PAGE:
Does size really matter?
1st June, 2020
Size has provided little protection in the recent market rout. The appeal of large caps has historically been their defensiveness and their dividend payments, but does this still stand?
The received wisdom is that big may be boring, but it preserves your capital in the tough times. However, that assumption is looking increasingly unstable as size has proved no defence against the ravages of Covid-19.
As it stands, there is almost no discernible difference in performance between large-cap and small-cap during this crisis. For the year to date, the FTSE Small Cap index has dropped 20.7%, and the FTSE 100 index is down 20.9%. Perhaps more importantly, the FTSE 100 has been more volatile than its small-cap equivalent – showing a one-year volatility of 25.5% versus 23.9%.
If investors aren’t getting stability from their large-cap portfolio, what are they getting? The received wisdom that larger companies show slower growth has far more basis in fact – the five-year return for the FTSE 100 is 3.7%, compared to 16.9% for smaller companies.
Dividends might be another reason to turn to large caps, but here too, there are problems. Large-cap dividends have not proved reliable with around a third of the FTSE 100 having cut (and with more likely to cut from here). This would be less painful had investors seen strong growth in recent years, but as it stands, just five FTSE 100 companies have shown rising dividends over the past decade and still expect to grow their dividend by 2% this year.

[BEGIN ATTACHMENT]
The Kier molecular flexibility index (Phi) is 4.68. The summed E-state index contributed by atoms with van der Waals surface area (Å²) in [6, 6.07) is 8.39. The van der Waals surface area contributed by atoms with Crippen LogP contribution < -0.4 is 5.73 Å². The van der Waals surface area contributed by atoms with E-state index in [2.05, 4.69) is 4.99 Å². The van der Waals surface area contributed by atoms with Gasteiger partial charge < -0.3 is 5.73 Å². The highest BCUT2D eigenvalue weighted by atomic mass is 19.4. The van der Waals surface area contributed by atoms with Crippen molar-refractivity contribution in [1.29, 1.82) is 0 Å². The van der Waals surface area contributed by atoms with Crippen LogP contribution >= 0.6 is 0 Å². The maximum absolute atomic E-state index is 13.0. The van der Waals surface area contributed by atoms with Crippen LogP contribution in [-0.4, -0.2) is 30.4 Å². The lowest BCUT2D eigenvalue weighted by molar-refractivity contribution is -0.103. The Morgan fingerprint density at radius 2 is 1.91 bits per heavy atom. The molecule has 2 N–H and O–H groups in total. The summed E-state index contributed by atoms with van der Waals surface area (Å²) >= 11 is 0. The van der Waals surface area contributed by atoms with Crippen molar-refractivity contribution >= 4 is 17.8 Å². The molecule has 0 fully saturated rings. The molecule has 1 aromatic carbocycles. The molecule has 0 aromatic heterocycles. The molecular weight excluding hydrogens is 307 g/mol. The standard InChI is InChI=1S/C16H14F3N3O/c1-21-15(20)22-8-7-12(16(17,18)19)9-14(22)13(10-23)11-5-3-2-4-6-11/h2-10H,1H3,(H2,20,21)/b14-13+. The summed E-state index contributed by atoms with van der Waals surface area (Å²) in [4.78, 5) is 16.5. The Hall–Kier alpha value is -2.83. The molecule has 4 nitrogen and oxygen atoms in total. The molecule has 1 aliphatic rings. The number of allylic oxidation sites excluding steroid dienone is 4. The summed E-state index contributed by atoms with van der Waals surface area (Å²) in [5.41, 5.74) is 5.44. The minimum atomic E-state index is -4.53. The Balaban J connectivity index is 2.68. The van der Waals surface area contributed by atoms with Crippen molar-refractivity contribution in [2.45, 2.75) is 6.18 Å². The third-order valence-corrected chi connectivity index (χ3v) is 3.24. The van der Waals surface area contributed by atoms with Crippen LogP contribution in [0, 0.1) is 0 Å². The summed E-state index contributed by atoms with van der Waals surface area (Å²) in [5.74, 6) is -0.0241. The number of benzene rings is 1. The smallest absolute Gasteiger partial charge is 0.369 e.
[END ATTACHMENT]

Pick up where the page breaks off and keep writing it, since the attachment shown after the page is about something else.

This makes the argument for large caps look pretty weak. It should also prompt investors to question reliance on market-weighted passive options. While this has worked well in recent years, it is difficult to argue for a 10% weighting to oil and gas – as there is in the FTSE 100 – in a ‘future proof’ portfolio. It is less of a problem in the US, where the indices are focused on higher growth companies, but it is difficult to see the appeal of the UK’s largest companies in the current environment.
This may prove to be a key moment for investors. While no-one would suggest a wholesale re-engineering of portfolios in response to this crisis, they should reflect that the world post-Covid may be different from the world pre-Covid. Investors will need to decide whether they want their asset allocation to be based on past success when the future may look very different.
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